Willy’s Lounge in Pomona finally takes a dive
By Mark Cromer
In this era of slick alehouses, of craft spirits and IPAs and whatever other marketing gimmick a bar can employ to sufficiently brand itself as a custom experience to satisfy the desires of trend drinkers, the authentic American dive continues its long march to oblivion.
On Pomona’s gritty Holt Avenue, that mean stretch of cratered asphalt that once was a thriving commercial artery in the capital city of the Pomona Valley but had long given way to hookers, hustlers and hobos that plied its decay, another watering hole for the working class has died with little fanfare or even notice.
Willy’s Lounge, where for most of its decades-long existence was demarcated by simply a sign with its name, at one time under which ran its own striking brand appeal: ‘Open at 6 a.m. daily!’ slipped silently away without so much as the shattering of glass or the wail of a police siren to say farewell.
Tucked alongside what was once an old H. Salt, Esq. Fish & Chips, the storefront sliver that was Willy’s Lounge was an archetype of a place and time where working folk went to drink, smoke cigarettes and consider the triumphs and tragedies in their lives as Patsy Cline offered a soundtrack. Willy’s served booze and smokes, not Kobe sliders and hookah. It’s bar stretched down the narrow confines of a joint suitably darkened to conceal the dinge, the kind of place where everyone (which might number between one or twenty people depending on the time of day) turned to look at who let the sunshine in every time someone walked through the door.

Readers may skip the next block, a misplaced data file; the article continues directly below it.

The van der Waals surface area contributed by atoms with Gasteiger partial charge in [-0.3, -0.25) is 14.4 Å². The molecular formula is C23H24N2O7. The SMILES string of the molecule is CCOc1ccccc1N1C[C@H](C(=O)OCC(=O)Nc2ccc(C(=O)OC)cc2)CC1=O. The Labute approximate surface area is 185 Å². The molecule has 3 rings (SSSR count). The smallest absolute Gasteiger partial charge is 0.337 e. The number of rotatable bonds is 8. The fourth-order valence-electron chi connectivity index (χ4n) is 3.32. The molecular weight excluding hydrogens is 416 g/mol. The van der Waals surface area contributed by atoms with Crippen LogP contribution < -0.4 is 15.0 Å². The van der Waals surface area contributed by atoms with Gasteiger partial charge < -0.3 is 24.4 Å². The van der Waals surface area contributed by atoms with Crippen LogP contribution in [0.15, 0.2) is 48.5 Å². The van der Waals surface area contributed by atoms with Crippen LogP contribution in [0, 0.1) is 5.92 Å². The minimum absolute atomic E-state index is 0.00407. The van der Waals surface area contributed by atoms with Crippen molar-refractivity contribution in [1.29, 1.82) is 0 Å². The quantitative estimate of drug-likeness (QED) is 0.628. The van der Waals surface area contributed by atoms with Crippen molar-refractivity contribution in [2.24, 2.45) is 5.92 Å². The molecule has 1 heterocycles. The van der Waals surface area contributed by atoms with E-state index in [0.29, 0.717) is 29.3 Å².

I don’t recall the first time I pulled up a stool at Willy’s, probably around the mid-1980s, but I seem to remember it always being there, amid a strip mall that once was anchored between a Hughes Family Market on its eastern edge that ran along San Antonio Avenue and Thrifty Drugs on the west side at Paloma Drive, on the old parcel of property where the Pomona High School my parents attended sixty years ago once stood before it burned down.
Long after Hughes shuttered its market and Thrifty’s folded and H. Salt, Esq.’s shingle was unhung, Willy’s Lounge remained and beckoned as a place where memories could be pleasantly washed away with a 100-proof varnish remover—or engrained forever.
Around the mid-1990s it was the place where my journalistic colleagues and I would open at 6 a.m. for a morning of Bloody Marys after all night salons at my 1926 craftsman just up the street in Lincoln Park. It seemed less risky than the long run up Towne Avenue to the Hi-Brow on Route 66, where Orcas from Pomona, Claremont and even La Verne police departments were more likely to be encountered. From my pad in Lincoln Park, we could walk to Willy’s if it came to it, and on a few occasions we did, to wait outside in a morning chill with an odd assortment of fellow human fauna in various stages of decay, just waiting for the door to be unbolted.